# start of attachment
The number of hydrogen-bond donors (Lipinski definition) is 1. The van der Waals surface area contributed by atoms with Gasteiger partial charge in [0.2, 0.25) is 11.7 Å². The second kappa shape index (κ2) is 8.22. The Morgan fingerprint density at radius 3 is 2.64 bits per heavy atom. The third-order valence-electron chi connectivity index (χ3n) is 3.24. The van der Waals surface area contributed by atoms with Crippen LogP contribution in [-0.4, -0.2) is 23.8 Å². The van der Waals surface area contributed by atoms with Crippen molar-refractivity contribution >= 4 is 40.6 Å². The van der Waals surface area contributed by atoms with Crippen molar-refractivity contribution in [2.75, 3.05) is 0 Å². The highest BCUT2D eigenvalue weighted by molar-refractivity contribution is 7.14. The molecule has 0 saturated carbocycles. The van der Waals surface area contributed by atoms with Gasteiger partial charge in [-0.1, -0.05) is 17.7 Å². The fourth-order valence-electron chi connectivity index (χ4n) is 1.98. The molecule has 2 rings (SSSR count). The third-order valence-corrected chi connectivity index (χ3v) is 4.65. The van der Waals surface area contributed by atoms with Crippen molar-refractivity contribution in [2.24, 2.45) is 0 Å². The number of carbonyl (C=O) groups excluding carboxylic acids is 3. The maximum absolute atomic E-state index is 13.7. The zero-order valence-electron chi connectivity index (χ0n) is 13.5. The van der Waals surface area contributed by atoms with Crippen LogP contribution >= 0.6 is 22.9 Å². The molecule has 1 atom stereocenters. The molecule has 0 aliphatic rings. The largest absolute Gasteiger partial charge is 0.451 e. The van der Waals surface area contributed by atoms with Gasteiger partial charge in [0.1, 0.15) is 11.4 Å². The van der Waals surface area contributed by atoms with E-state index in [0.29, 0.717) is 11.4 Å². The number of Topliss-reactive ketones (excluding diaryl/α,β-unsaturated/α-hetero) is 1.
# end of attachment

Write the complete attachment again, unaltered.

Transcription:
The number of hydrogen-bond donors (Lipinski definition) is 1. The van der Waals surface area contributed by atoms with Gasteiger partial charge in [0.2, 0.25) is 11.7 Å². The second kappa shape index (κ2) is 8.22. The Morgan fingerprint density at radius 3 is 2.64 bits per heavy atom. The third-order valence-electron chi connectivity index (χ3n) is 3.24. The van der Waals surface area contributed by atoms with Crippen LogP contribution in [-0.4, -0.2) is 23.8 Å². The van der Waals surface area contributed by atoms with Crippen molar-refractivity contribution >= 4 is 40.6 Å². The van der Waals surface area contributed by atoms with Crippen molar-refractivity contribution in [2.75, 3.05) is 0 Å². The highest BCUT2D eigenvalue weighted by molar-refractivity contribution is 7.14. The molecule has 0 saturated carbocycles. The van der Waals surface area contributed by atoms with Gasteiger partial charge in [-0.1, -0.05) is 17.7 Å². The fourth-order valence-electron chi connectivity index (χ4n) is 1.98. The molecule has 2 rings (SSSR count). The third-order valence-corrected chi connectivity index (χ3v) is 4.65. The van der Waals surface area contributed by atoms with Crippen molar-refractivity contribution in [2.24, 2.45) is 0 Å². The number of carbonyl (C=O) groups excluding carboxylic acids is 3. The maximum absolute atomic E-state index is 13.7. The zero-order valence-electron chi connectivity index (χ0n) is 13.5. The van der Waals surface area contributed by atoms with Crippen LogP contribution >= 0.6 is 22.9 Å². The molecule has 1 atom stereocenters. The molecule has 0 aliphatic rings. The largest absolute Gasteiger partial charge is 0.451 e. The van der Waals surface area contributed by atoms with Gasteiger partial charge in [0.1, 0.15) is 11.4 Å². The van der Waals surface area contributed by atoms with E-state index in [0.29, 0.717) is 11.4 Å². The number of Topliss-reactive ketones (excluding diaryl/α,β-unsaturated/α-hetero) is 1.